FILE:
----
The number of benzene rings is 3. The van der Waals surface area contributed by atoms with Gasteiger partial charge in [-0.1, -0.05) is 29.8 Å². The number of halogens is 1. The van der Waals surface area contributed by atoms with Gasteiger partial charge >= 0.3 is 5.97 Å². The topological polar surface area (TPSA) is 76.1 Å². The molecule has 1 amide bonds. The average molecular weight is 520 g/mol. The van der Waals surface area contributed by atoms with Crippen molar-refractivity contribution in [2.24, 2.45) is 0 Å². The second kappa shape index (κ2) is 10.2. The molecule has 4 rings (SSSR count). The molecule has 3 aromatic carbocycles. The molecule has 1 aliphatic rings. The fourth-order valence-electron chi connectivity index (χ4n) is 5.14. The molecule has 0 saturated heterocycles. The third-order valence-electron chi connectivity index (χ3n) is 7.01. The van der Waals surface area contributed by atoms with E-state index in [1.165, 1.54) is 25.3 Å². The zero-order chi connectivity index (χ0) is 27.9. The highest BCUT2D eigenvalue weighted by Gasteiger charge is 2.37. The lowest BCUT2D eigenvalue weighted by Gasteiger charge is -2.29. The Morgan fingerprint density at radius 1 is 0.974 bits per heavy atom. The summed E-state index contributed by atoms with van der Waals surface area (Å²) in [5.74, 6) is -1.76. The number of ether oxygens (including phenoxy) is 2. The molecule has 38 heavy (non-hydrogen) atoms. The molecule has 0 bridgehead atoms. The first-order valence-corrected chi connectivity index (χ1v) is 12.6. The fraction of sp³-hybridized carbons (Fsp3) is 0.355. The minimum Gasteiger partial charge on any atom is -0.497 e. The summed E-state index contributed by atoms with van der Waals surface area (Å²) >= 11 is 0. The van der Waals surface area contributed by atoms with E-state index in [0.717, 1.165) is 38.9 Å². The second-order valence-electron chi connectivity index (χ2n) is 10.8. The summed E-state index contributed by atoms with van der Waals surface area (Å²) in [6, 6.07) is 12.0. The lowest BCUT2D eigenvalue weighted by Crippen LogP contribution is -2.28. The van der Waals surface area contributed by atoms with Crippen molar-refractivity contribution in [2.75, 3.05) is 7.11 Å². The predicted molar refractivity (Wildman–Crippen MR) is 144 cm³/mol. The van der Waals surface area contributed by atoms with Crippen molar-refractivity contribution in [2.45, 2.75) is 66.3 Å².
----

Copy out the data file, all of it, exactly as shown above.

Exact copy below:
The number of benzene rings is 3. The van der Waals surface area contributed by atoms with Gasteiger partial charge in [-0.1, -0.05) is 29.8 Å². The number of halogens is 1. The van der Waals surface area contributed by atoms with Gasteiger partial charge >= 0.3 is 5.97 Å². The topological polar surface area (TPSA) is 76.1 Å². The molecule has 1 amide bonds. The average molecular weight is 520 g/mol. The van der Waals surface area contributed by atoms with Crippen molar-refractivity contribution in [2.24, 2.45) is 0 Å². The second kappa shape index (κ2) is 10.2. The molecule has 4 rings (SSSR count). The molecule has 3 aromatic carbocycles. The molecule has 1 aliphatic rings. The fourth-order valence-electron chi connectivity index (χ4n) is 5.14. The molecule has 0 saturated heterocycles. The third-order valence-electron chi connectivity index (χ3n) is 7.01. The van der Waals surface area contributed by atoms with E-state index in [1.165, 1.54) is 25.3 Å². The zero-order chi connectivity index (χ0) is 27.9. The highest BCUT2D eigenvalue weighted by Gasteiger charge is 2.37. The lowest BCUT2D eigenvalue weighted by Gasteiger charge is -2.29. The Morgan fingerprint density at radius 1 is 0.974 bits per heavy atom. The summed E-state index contributed by atoms with van der Waals surface area (Å²) in [5.74, 6) is -1.76. The number of ether oxygens (including phenoxy) is 2. The molecule has 38 heavy (non-hydrogen) atoms. The molecule has 0 bridgehead atoms. The first-order valence-corrected chi connectivity index (χ1v) is 12.6. The fraction of sp³-hybridized carbons (Fsp3) is 0.355. The minimum Gasteiger partial charge on any atom is -0.497 e. The summed E-state index contributed by atoms with van der Waals surface area (Å²) >= 11 is 0. The van der Waals surface area contributed by atoms with E-state index in [0.717, 1.165) is 38.9 Å². The second-order valence-electron chi connectivity index (χ2n) is 10.8. The summed E-state index contributed by atoms with van der Waals surface area (Å²) in [6, 6.07) is 12.0. The lowest BCUT2D eigenvalue weighted by Crippen LogP contribution is -2.28. The van der Waals surface area contributed by atoms with Crippen molar-refractivity contribution in [2.75, 3.05) is 7.11 Å². The predicted molar refractivity (Wildman–Crippen MR) is 144 cm³/mol. The van der Waals surface area contributed by atoms with Crippen molar-refractivity contribution in [2.45, 2.75) is 66.3 Å².